Just as in nature, a thriving port ecosystem needs nourishment. The breeding ground for port cities consists of visible and invisible sources of capital: natural capital, human capital, working or industrial capital, cultural capital, social capital and creative capital, as per the previous table. The social capital of the city comprises the networks and the horizontal and vertical connections that are present within professional groups and associations and that, as such, act as lubricants between institutions. Port cities that are successful know how to effectively utilise this capital, and in such a way that social problems are minimised. Financial capital tends to generate better returns in an environment where forms of cooperation ensure capital deepening. Capital deepening occurs when the working capital is better utilised, for example by investing in human capabilities, which increases productivity.
Metro Map of Maritime Institutions
It is possible to depict the relationship between port and city in the form of a “metro network”. The ecosystem of the port can be represented in different ways. In this article, the ecosystem is presented at two levels: the institutional level and the educational level.
A deliberate decision was made to only depict those institutions where knowledge-intensive activities related to education and research take place and where companies and educational institutions come together at innovation campuses, simulator centres and start-up incubators. In-house R&D centres and training facilities of companies have not been included on the map. The metro map is also a representation of the physical locations of education, research centres and innovation campuses. Unlike other conceptual models of port ecosystems, it is actually a snapshot of a dynamic ecosystem. In a well-functioning port ecosystem, new centres and connections emerge.
The main nodes are knowledge institutions such as Erasmus University Rotterdam, Delft University of Technology, STC and Rotterdam University of Applied Sciences, but also research centres such as TNO (Netherlands Organisation for Applied Scientific Research) and Deltares. These nodes can boast a rich tradition and form the pillars on which the maritime capital has been built.
Also featured on the map are the Educational Information Center (EIC) and the Maritime Museum Rotterdam. The EIC is included because the centre – which recently marked its 25th anniversary – has played an important role in introducing the port to younger generations over the years. By doing so, the EIC has made countless young inhabitants of Rotterdam aware of the possibilities of a career in the port and maritime sector. The Maritime Museum is important because it provides a platform for storytelling of the maritime present and past to a wider audience who is often unfamiliar with, thus connecting generations with each other.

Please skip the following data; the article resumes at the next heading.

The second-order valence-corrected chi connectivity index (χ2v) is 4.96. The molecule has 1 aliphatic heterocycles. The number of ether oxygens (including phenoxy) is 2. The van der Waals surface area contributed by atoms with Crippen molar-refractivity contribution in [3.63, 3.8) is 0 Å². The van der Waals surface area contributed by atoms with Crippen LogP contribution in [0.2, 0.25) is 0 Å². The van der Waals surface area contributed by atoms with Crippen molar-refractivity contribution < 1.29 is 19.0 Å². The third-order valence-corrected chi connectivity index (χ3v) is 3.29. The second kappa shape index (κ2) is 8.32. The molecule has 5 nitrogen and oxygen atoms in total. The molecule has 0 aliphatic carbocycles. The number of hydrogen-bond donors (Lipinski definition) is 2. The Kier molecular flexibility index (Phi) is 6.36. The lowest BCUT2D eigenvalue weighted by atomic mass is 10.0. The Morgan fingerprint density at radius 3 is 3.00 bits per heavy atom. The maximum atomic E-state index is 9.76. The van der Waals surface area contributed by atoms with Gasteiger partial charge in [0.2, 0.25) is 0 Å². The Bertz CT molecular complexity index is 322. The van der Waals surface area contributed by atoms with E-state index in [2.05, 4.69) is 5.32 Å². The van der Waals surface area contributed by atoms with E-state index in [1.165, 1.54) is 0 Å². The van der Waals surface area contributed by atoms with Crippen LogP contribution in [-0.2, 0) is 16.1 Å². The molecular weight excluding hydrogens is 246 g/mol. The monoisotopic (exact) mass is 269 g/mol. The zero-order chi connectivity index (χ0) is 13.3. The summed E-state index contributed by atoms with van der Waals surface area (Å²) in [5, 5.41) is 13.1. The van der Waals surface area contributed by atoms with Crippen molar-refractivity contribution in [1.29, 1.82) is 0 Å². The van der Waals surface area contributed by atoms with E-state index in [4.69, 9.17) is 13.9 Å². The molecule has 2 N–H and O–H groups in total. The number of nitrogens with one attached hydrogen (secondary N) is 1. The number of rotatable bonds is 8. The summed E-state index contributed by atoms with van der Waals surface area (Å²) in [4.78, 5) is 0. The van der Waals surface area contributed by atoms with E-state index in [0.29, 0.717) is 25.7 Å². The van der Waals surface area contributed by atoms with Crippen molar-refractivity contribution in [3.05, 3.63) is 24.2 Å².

The metro map of institutions shows where companies and educational institutions come together.
What can also be deduced from the metro map is the amount of new “stations”, places where the business community, the education sector and entrepreneurs can come together to develop new innovations. The RDM Campus in particular is a good example of this, but the institutional cooperation between STC and Rotterdam University of Applied Sciences and the mutual cooperation between STC, Rotterdam College of Technology and Da Vinci in the Centres for Innovative Craftsmanship have also strengthened the port ecosystem by connecting training courses with one another and by allowing parties to make more optimum use of each other's locations and training facilities. Strong dynamics have also developed around TU Delft and Erasmus University Rotterdam. Yes!Delft has been in existence since 2005 and is on par with the best start-up incubator centres in the world (UBI Global, 2019).
Metro Map of Maritime Education
A second way to charter the maritime knowledge of Rotterdam is to connect training courses with one another. The courses illustrate where specific port knowledge is transferred and passed on to next generations. This too is a dynamic set of continuous learning trajectories that lead to a variety of professions in one of the seven subject courses on offer. The educational institutions on the training map have been made subordinate to the learning trajectories. We distinguish seven primary learning trajectories:
- deep sea shipping and inland shipping,
- sea fishery,
- logistics and supply chain management;
- shipbuilding and yacht building,
- hydraulic engineering, dredging and offshore,
- port logistics, and
- process engineering and maintenance.
In addition, there are secondary learning trajectories for the port. Technical service and maintenance are related to process engineering, while woodwork and carpentry are related to yacht building. For the sake of clarity, it has been decided not to include these related courses on the metro map. What can be deduced from this map is the breadth and depth of the range of courses on offer. Rotterdam has seven almost complete maritime and port-related learning trajectories, which comprise 58 educational courses in total, fourteen of which at the master's level, nine at the bachelor's level, one associate’s degree, 34 vocational courses and two pre-vocational courses.
The metro map of training courses shows where specific port knowledge is being transferred to the next generations.
A Symbiosis of Maritime Capital?
The development of the port innovation ecosystem has now been illustrated in two ways: on the one hand based on institutions and on the other hand based on educational options. The metro map is more than just informative and illustrative. The added value of this illustrative approach lies in the fact that it shows the coherence between knowledge-intensive activities within the ecosystem, both in a geographical sense and in a relational sense.